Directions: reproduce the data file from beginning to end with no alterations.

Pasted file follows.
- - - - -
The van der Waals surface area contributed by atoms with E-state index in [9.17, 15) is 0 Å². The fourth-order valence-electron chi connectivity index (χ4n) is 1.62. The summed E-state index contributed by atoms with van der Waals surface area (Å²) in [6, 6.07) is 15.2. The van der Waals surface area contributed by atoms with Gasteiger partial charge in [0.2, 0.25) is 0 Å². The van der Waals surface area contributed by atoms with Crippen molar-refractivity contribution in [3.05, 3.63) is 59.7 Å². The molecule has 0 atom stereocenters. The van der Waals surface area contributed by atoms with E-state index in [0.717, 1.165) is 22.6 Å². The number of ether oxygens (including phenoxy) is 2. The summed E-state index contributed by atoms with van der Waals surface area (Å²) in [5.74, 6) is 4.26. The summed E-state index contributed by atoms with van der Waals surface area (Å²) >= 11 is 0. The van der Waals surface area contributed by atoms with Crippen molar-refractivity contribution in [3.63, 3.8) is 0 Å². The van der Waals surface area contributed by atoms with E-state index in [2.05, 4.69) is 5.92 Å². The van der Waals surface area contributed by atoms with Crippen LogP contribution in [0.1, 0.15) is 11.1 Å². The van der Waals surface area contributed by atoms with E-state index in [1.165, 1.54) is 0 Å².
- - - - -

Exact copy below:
The van der Waals surface area contributed by atoms with E-state index in [9.17, 15) is 0 Å². The fourth-order valence-electron chi connectivity index (χ4n) is 1.62. The summed E-state index contributed by atoms with van der Waals surface area (Å²) in [6, 6.07) is 15.2. The van der Waals surface area contributed by atoms with Gasteiger partial charge in [0.2, 0.25) is 0 Å². The van der Waals surface area contributed by atoms with Crippen molar-refractivity contribution in [3.05, 3.63) is 59.7 Å². The molecule has 0 atom stereocenters. The van der Waals surface area contributed by atoms with E-state index in [0.717, 1.165) is 22.6 Å². The number of ether oxygens (including phenoxy) is 2. The summed E-state index contributed by atoms with van der Waals surface area (Å²) in [5.74, 6) is 4.26. The summed E-state index contributed by atoms with van der Waals surface area (Å²) >= 11 is 0. The van der Waals surface area contributed by atoms with Crippen molar-refractivity contribution in [3.63, 3.8) is 0 Å². The van der Waals surface area contributed by atoms with E-state index in [2.05, 4.69) is 5.92 Å². The van der Waals surface area contributed by atoms with Crippen LogP contribution in [0.1, 0.15) is 11.1 Å². The van der Waals surface area contributed by atoms with E-state index in [1.165, 1.54) is 0 Å².